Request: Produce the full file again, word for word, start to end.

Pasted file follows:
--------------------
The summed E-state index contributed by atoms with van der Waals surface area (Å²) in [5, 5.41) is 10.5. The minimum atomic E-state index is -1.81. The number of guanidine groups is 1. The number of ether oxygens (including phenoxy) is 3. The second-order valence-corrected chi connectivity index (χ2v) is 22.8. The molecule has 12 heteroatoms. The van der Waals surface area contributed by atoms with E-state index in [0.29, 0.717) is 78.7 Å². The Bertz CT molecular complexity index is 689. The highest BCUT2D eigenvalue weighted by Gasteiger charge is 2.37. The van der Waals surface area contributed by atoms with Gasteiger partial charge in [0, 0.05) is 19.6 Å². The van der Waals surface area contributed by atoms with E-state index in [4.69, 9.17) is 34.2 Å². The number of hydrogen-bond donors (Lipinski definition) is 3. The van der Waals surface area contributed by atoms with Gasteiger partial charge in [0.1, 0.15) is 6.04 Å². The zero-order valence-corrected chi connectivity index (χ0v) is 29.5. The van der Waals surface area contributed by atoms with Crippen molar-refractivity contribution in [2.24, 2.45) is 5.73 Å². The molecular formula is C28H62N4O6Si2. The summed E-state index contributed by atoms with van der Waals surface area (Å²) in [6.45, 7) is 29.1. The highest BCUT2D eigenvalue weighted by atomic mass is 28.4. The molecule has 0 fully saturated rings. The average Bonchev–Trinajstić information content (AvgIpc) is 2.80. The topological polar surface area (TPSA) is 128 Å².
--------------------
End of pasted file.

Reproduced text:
The summed E-state index contributed by atoms with van der Waals surface area (Å²) in [5, 5.41) is 10.5. The minimum atomic E-state index is -1.81. The number of guanidine groups is 1. The number of ether oxygens (including phenoxy) is 3. The second-order valence-corrected chi connectivity index (χ2v) is 22.8. The molecule has 12 heteroatoms. The van der Waals surface area contributed by atoms with E-state index in [0.29, 0.717) is 78.7 Å². The Bertz CT molecular complexity index is 689. The highest BCUT2D eigenvalue weighted by Gasteiger charge is 2.37. The van der Waals surface area contributed by atoms with Gasteiger partial charge in [0, 0.05) is 19.6 Å². The van der Waals surface area contributed by atoms with E-state index in [4.69, 9.17) is 34.2 Å². The number of hydrogen-bond donors (Lipinski definition) is 3. The van der Waals surface area contributed by atoms with Gasteiger partial charge in [0.1, 0.15) is 6.04 Å². The zero-order valence-corrected chi connectivity index (χ0v) is 29.5. The van der Waals surface area contributed by atoms with Crippen molar-refractivity contribution in [2.24, 2.45) is 5.73 Å². The molecular formula is C28H62N4O6Si2. The summed E-state index contributed by atoms with van der Waals surface area (Å²) in [6.45, 7) is 29.1. The highest BCUT2D eigenvalue weighted by atomic mass is 28.4. The molecule has 0 fully saturated rings. The average Bonchev–Trinajstić information content (AvgIpc) is 2.80. The topological polar surface area (TPSA) is 128 Å².